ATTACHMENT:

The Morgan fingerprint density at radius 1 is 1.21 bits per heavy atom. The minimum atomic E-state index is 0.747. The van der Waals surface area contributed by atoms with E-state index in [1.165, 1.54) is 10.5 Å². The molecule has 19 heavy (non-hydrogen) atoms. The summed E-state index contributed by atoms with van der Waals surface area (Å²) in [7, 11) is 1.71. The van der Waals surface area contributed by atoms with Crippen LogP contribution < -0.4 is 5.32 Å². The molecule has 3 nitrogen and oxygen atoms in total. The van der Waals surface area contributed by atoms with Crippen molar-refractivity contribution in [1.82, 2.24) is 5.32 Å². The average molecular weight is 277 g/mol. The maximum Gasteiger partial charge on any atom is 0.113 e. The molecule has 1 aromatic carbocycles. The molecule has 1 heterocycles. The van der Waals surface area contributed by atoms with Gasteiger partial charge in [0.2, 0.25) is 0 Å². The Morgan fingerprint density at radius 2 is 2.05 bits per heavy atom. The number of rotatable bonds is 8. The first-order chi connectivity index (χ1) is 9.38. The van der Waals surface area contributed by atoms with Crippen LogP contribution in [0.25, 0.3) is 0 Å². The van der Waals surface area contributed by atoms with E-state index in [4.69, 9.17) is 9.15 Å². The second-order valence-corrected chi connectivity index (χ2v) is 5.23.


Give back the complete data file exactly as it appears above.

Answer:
The Morgan fingerprint density at radius 1 is 1.21 bits per heavy atom. The minimum atomic E-state index is 0.747. The van der Waals surface area contributed by atoms with E-state index in [1.165, 1.54) is 10.5 Å². The molecule has 19 heavy (non-hydrogen) atoms. The summed E-state index contributed by atoms with van der Waals surface area (Å²) in [7, 11) is 1.71. The van der Waals surface area contributed by atoms with Crippen LogP contribution < -0.4 is 5.32 Å². The molecule has 3 nitrogen and oxygen atoms in total. The van der Waals surface area contributed by atoms with Crippen molar-refractivity contribution in [1.82, 2.24) is 5.32 Å². The average molecular weight is 277 g/mol. The maximum Gasteiger partial charge on any atom is 0.113 e. The molecule has 1 aromatic carbocycles. The molecule has 1 heterocycles. The van der Waals surface area contributed by atoms with Gasteiger partial charge in [0.2, 0.25) is 0 Å². The Morgan fingerprint density at radius 2 is 2.05 bits per heavy atom. The number of rotatable bonds is 8. The first-order chi connectivity index (χ1) is 9.38. The van der Waals surface area contributed by atoms with Crippen LogP contribution in [0.25, 0.3) is 0 Å². The van der Waals surface area contributed by atoms with E-state index in [4.69, 9.17) is 9.15 Å². The second-order valence-corrected chi connectivity index (χ2v) is 5.23.